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NCJ Number: 204760 Add to Shopping cart Find in a Library
Title: Delinquency of Children Born to Young Mothers: Results From the Rochester Youth Development Study
Journal: Criminology  Volume:41  Issue:4  Dated:November 2003  Pages:1249-1286
Author(s): Greg Pogarsky; Alan J. Lizotte; Terence P. Thornberry
Editor(s): Robert J. Bursik Jr.
Date Published: November 2003
Page Count: 38
Sponsoring Agency: National Institute of Child Health and Human Development (NICHD)
Bethesda, MD 20892-2425
National Institute on Drug Abuse
Bethesda, MD 20892-9561
National Science Foundation
Arlington, VA 22230
Office of Juvenile Justice and Delinquency Prevention
Washington, DC 20531
Grant Number: 96-MU-FX-0014;5 R01 DA05512-07;SES-8912274;P30 HD32041;SBR-9512290
Type: Report (Study/Research)
Format: Article
Language: English
Country: United States of America
Annotation: Using data from the Rochester Youth Development Study, this study tested five hypotheses that replicated and extended a previous finding that children born to mothers who begin childbearing as teenagers are at risk for delinquency.
Abstract: Approximately 400,000 teenagers have children each year with reason to believe, through documented literature, that this early childbearing has profound consequences for the families involved. One of the most serious of these consequences is that children of young mothers have elevated risks of engaging in delinquent and antisocial behavior. This study, supported by the U.S. Department of Justice, Office of Juvenile Justice and Delinquency Prevention, the National Institute of Drug Abuse, and the National Science Foundation, summarizes previous research about the delinquent and antisocial tendencies of children born to young mothers. It then provides a comprehensive investigation of the early first-birth effect that was conducted in prior studies. The analysis is based on a contemporary community sample drawn from the city of Rochester, NY. The Rochester Youth Development Study was a multiwave panel study of adolescent development. The analysis investigated five interrelated hypotheses: (1) children born to mothers who began childbearing early are at higher risk for delinquency than children whose mothers delayed the onset of childbearing; (2) children born to mothers who began childbearing at very early ages, 18 and under, would have a higher risk of criminal behavior than those children born to mothers who began childbearing between the ages of 19 and 20 or who delayed onset childbearing until adulthood, age 21 or older; (3) the elevated risk of crime associated with being born to a young mother would be larger for male children than it is for female children; (4) larger for White children than for African-American or Hispanic children; and (5) the early first-birth effect would be mediated by resultant disruptions in family structure, parenting style, and financial well-being. Extending the central finding that children born to mothers who begin childbearing as teenagers are at risk for delinquency, the five tested hypotheses found: (1) a strong early first-birth effect, but not an effect for the mother’s age at the birth of the focal subject; (2) children born to mothers who began childbearing in their pre-adult years (under age 21) were prone to general delinquency, a mild early first-birth effect, and those born to mothers who began childbearing during their school-aged years (under age 19) were further prone to more serious forms of delinquency and a strong early first-birth effect; (3) that the early first-birth effect is be larger for male children than for female children; (4) the early first-birth effect was substantially larger for White and Hispanic male children than for African-American male children; and (5) the largest mediating effect was found in the number of family transitions. Appendices and references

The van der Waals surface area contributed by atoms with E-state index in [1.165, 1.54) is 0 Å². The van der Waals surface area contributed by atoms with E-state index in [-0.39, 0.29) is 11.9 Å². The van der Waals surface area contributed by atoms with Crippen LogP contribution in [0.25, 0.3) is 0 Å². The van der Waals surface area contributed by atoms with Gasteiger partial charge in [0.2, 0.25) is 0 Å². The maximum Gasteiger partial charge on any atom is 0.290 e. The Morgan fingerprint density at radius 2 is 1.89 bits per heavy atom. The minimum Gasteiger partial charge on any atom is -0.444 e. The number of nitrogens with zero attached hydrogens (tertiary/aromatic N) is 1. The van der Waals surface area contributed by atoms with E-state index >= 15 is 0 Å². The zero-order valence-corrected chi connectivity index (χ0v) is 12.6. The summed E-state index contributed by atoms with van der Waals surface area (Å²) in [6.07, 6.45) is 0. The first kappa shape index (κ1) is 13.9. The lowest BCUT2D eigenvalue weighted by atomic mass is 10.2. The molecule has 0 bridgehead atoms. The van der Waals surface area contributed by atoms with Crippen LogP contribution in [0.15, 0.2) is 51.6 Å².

Main Term(s): Adolescent pregnancy
Index Term(s): Adolescent females; Adolescent parents; Child development; Children at risk; Juvenile delinquency; Juvenile delinquency research; OJJDP grant-related documents; Pregnant women; Single parent families
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http://www.ncjrs.gov/App/publications/abstract.aspx?ID=204760

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